Wednesday, October 23, 2013

A Beignet Recipe to Love

  Similar to doughnuts but without the wait,  Beignets are a tasty treat to make for any time of day.  I was originally going to type "breakfast" or "dessert"  but I thought to myself...

 "When aren't beignets good?"

  You can make these to eat right the same day, or prepare the dough, and after the first rising, put them into the fridge for the next day.  You can even freeze them at that stage and later take them out to thaw them out before frying them. 

  This recipe is a good basic beignet recipe that you can eat as is or add different flavorings if you are feeling creative.  For example, the last time I made them I added 1 T of ground cardamom and it was pretty tasty.  If you want pumpkin beignets, just add 1/2 c. of canned pumpkin to the wet ingredients and 2 T pumpkin pie seasoning to the flour when mixing.

  Full recipe is at the end of this post.

  Here's how I make beignets:

1.  Combine 1 packet yeast with 1 1/2 c. of warm water.  Sprinkle a pinch of granulated sugar over the top to feed the yeast and help it grow.  Once yeast looks foamy combine in mixing bowl with the sugar, evaporated milk and eggs.  Add half the flour, then the shortening, then the rest of the flour. 

2.  Let the dough rise until doubled, then roll out and cut into squares.  I like to use a pizza slicer for this:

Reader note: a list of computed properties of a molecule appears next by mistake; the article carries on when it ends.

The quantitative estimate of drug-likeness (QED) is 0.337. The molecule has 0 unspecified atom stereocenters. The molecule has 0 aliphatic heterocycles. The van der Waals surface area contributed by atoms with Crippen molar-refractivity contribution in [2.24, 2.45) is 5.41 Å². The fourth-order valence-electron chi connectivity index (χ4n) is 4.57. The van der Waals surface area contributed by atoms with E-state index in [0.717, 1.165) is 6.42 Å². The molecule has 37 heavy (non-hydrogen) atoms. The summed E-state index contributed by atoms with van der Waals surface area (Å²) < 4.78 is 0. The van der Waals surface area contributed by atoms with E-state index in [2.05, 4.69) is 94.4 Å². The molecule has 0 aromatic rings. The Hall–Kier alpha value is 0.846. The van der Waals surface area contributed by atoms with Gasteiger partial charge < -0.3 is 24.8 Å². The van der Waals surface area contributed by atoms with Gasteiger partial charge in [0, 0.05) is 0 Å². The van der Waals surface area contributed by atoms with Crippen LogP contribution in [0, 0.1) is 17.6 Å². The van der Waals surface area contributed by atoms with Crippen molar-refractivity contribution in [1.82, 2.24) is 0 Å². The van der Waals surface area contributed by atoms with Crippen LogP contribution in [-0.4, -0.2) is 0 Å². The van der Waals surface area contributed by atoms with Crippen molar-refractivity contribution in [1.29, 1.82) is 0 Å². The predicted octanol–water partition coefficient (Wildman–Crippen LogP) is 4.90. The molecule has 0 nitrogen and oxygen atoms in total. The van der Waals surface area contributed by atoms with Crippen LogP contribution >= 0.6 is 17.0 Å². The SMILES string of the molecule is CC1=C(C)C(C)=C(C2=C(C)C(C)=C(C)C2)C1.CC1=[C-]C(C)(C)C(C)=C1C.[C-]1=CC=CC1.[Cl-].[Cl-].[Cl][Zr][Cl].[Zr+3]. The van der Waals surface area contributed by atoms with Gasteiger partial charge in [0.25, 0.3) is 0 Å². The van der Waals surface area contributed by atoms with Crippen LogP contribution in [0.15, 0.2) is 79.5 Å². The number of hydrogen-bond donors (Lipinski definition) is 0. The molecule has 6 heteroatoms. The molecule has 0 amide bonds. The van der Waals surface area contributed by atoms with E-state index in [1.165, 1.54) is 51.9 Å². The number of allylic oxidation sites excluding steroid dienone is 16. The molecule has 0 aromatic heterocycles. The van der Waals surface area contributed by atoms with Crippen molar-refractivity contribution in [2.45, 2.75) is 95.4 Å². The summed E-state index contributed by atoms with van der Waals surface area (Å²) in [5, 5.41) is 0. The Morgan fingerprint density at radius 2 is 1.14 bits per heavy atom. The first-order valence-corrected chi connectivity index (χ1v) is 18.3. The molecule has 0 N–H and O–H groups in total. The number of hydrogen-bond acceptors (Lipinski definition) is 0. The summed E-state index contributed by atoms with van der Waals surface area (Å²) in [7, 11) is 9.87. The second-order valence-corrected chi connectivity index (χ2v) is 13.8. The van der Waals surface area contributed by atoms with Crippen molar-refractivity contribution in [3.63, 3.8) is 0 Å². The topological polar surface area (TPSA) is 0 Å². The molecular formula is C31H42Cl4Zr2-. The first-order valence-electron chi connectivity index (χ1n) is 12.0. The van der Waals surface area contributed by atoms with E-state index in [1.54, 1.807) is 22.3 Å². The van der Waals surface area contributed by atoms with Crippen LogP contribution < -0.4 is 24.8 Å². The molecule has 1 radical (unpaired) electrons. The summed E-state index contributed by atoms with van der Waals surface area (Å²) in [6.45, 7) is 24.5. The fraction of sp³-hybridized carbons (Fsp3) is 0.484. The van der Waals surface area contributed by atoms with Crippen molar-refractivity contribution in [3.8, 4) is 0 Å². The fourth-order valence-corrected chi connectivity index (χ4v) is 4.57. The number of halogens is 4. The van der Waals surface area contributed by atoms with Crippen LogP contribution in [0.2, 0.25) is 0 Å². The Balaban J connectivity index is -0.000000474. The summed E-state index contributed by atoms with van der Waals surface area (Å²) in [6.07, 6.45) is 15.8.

At this point you can either fry them or refrigerate/freeze them. 

3.  Fry them up!  Have a plate covered with paper towels ready where you can put the finished beignets.  To check if your oil is hot enough for frying, drop a piece of dough into the oil and observe if it immediately begins to fry, or if it sinks to the bottom.  If it fries easily, the oil is ready!
  Beignets puff up pretty quickly when they are fried, and when you can see a change in color on the underside, flip them over with a pair of tongs:


A little FYI:  Dough that rests overnight tends to be more dense than beignets made the same day they are mixed.  If you want to be sure to have pockets inside for filling with some kind of cream, or applesauce or jelly the best results are from the fresh dough because they come out the fluffiest.
  Finish the beignets off with a little sprinkling of sifted powdered sugar:


1 1/2 c. lukewarm water
1 package yeast
2 eggs
3/4 c. sugar
1 c. evaporated milk
1/4 c. shortening
7 c. flour
powdered sugar for dusting

  When I make these, it's usually for dessert, and then the next morning I make another batch for the kids' breakfast before school.

  I hope your family enjoys them as much as mine!

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